A sermon in honor of Armistice Day (11-11-22)
The last week in October, I was surprised to see an email from Rebecca, stating that she and Joann were looking for some help with preaching. The first date listed was Nov. 6th, followed by several in January and February. My initial reaction was, “hey, I’m retired and out of the preaching business now.” Then, when I looked at the calendar, I realized that this Sunday was the week when our nation celebrates one of our national holidays, now commonly referred to as “Veterans Day,” which this year is recognized on 11-11-22. Hmm, well that just seemed auspicious to me . . . 11-11-22 to celebrate a holiday originally called Armistice Day which was established to commemorate the ending of World War I, and to be forever set aside for all nations to work for peace.
A little history here. World War I – known at the time as “The Great War” – officially ended when the Treaty of Versailles was signed on June 28, 1919. However, fighting itself ceased seven months earlier when an armistice, or temporary cessation of hostilities, between the Allied nations and Germany went into effect on the eleventh hour of the eleventh day of the eleventh month (and here we are at 11-11-22). For that reason, November 11, 1918, is generally regarded as the end of “the war to end all wars,” a particularly bloody and devastating war which even included the first use of weapons of mass destruction in the form of nerve gas. 20 million people died as a result of this war (more than half of which were civilians) and there were another 21 million known casualties. Let those numbers sink in.
It is particularly important to me to remember the original meaning of this holiday as I am a veteran of the U.S. Marine Corps and I have been opposed to war ever since I was released from active duty in December, 1964. During my three-year hitch, it became clear to me that our government and the media had been lying to the public, and what we were doing in Southeast Asia was not what I had signed up for. I also have been for many years an active member of Veterans for Peace, a national organization dedicated to working nonviolently for the cause of world peace and justice. Working for peace and justice are some of my core values.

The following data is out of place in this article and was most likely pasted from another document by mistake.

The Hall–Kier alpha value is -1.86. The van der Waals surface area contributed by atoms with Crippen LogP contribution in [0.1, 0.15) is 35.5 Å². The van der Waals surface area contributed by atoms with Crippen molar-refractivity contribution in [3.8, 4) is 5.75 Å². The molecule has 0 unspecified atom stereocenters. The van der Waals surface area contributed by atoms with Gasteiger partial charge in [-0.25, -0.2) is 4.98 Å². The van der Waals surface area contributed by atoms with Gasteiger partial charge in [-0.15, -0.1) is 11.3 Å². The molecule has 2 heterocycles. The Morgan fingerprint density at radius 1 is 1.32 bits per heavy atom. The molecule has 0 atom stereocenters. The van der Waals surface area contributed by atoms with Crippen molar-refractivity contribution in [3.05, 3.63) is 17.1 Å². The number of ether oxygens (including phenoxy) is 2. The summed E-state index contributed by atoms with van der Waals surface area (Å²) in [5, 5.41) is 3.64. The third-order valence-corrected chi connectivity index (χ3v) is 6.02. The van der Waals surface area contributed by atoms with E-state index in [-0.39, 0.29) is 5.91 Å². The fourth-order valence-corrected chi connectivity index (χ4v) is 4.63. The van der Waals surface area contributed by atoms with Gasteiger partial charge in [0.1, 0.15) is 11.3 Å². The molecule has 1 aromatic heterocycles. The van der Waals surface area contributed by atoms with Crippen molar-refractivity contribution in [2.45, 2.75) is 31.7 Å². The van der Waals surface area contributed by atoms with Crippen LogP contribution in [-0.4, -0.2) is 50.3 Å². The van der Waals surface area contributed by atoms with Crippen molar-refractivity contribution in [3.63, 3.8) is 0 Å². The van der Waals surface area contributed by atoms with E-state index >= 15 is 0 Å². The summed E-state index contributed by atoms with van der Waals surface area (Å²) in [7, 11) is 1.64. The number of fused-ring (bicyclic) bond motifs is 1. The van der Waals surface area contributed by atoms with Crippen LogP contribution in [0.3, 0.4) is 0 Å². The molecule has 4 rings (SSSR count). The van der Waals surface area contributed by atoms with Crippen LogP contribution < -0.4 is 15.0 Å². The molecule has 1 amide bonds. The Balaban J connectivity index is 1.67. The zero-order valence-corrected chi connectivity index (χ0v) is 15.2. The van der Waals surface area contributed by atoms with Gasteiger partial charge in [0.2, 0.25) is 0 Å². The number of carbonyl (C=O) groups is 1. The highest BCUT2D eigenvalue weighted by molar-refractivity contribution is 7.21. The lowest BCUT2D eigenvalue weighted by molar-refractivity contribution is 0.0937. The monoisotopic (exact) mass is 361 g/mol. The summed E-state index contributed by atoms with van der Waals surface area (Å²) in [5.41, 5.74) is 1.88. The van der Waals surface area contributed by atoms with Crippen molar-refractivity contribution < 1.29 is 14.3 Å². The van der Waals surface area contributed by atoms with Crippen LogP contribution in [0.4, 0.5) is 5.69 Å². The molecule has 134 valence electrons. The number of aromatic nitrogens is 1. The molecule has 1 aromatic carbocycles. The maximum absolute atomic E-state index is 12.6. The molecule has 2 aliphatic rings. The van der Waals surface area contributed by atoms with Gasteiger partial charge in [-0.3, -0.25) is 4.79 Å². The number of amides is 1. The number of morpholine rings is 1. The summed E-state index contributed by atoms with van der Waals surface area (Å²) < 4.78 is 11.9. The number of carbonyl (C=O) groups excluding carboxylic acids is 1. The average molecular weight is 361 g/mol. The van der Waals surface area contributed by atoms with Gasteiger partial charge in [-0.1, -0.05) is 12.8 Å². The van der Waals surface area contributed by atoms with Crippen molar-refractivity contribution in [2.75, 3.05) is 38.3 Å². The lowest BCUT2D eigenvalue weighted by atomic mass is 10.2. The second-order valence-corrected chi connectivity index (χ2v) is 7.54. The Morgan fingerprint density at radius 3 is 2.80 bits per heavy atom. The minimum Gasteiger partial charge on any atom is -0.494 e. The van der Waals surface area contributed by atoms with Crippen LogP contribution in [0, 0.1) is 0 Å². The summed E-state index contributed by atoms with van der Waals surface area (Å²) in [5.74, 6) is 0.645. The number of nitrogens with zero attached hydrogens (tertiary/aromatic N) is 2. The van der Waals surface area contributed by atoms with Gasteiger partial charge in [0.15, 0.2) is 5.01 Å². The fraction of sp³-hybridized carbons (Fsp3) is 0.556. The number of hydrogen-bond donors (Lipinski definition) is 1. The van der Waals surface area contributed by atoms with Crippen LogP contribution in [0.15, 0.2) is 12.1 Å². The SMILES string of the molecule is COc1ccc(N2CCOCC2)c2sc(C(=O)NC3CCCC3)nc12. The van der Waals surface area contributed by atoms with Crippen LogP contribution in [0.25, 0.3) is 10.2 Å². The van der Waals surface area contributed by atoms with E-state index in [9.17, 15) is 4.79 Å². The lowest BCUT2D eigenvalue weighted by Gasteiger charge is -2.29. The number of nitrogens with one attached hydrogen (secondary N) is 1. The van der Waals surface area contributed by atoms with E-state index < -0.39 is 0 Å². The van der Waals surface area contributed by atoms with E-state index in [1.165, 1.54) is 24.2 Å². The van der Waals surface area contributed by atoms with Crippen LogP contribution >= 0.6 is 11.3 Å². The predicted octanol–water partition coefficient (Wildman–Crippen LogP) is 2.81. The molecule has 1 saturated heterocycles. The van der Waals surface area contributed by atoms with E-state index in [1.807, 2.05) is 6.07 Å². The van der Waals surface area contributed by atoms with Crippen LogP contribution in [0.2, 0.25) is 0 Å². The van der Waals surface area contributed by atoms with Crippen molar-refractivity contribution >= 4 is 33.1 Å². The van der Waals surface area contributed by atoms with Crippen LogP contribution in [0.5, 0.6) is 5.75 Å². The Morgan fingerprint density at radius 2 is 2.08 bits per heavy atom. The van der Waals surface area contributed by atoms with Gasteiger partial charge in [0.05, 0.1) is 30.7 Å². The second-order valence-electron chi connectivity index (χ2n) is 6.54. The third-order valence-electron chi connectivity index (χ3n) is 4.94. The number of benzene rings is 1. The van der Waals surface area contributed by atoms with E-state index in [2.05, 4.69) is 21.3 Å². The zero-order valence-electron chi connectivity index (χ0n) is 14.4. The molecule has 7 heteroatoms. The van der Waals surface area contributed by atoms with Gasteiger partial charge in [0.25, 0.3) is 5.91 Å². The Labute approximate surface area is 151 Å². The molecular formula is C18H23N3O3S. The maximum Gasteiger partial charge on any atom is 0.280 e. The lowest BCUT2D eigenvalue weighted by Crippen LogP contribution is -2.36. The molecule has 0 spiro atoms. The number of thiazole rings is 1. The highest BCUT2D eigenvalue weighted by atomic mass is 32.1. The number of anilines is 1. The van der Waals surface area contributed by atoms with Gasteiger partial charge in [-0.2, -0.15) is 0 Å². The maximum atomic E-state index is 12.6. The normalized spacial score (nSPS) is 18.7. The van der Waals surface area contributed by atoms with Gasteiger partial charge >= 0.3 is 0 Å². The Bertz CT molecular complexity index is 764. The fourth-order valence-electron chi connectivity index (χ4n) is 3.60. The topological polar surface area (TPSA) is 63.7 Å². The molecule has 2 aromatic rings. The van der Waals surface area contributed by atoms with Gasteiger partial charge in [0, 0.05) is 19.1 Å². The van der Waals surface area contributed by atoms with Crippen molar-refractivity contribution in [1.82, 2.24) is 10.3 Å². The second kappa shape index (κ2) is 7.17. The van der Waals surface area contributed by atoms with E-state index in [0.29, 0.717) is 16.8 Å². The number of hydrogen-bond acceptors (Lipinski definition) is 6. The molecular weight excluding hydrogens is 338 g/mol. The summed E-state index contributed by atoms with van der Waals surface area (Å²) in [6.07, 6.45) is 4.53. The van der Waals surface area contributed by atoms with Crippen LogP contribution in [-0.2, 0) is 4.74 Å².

Which brings me to the topic of today’s reflection. I believe that “it’s time for a core values checkup,” both as individuals and as a society. What do I mean by this? For those of us of a certain age, Medicare requires that we each have an annual “wellness” checkup. It feels kind of weird, because your doctor (or other provider) asks all sorts of questions about your social interactions, your emotional state, your activities, etc., and may never even ask you to open your mouth and say “ahh,” or listen to your heartbeat. That’s because western medicine has come to the conclusion that our lifestyles may have more to do with our overall well-being and longevity than any physical indicators (of course, there are exceptions, if you have any noticeable or serious physical symptoms).
I would contend that for the health, well-being, and sustainability (or longevity) of our communities, society-at-large, and our planet, we also ought to be re-examining our core values, those values that drive us from deep within, both individually and as a society.
I read in a recent issue of Common Dreams, an internet-based news information source, something that literally took my breath away. The author was writing about the upcoming UN Climate Change COP 27 global environmental conference taking place in Egypt later this month.
In its Emissions Gap Report 2022: The Closing Window, the U.N. Environment Programme (UNEP) reiterated how the world is “falling far short” of the goals outlined in the 2015 Paris agreement. The director said, “We had our chance to make incremental changes, but that time is over.” “Only a root-and-branch transformation of our economies and societies can save us.”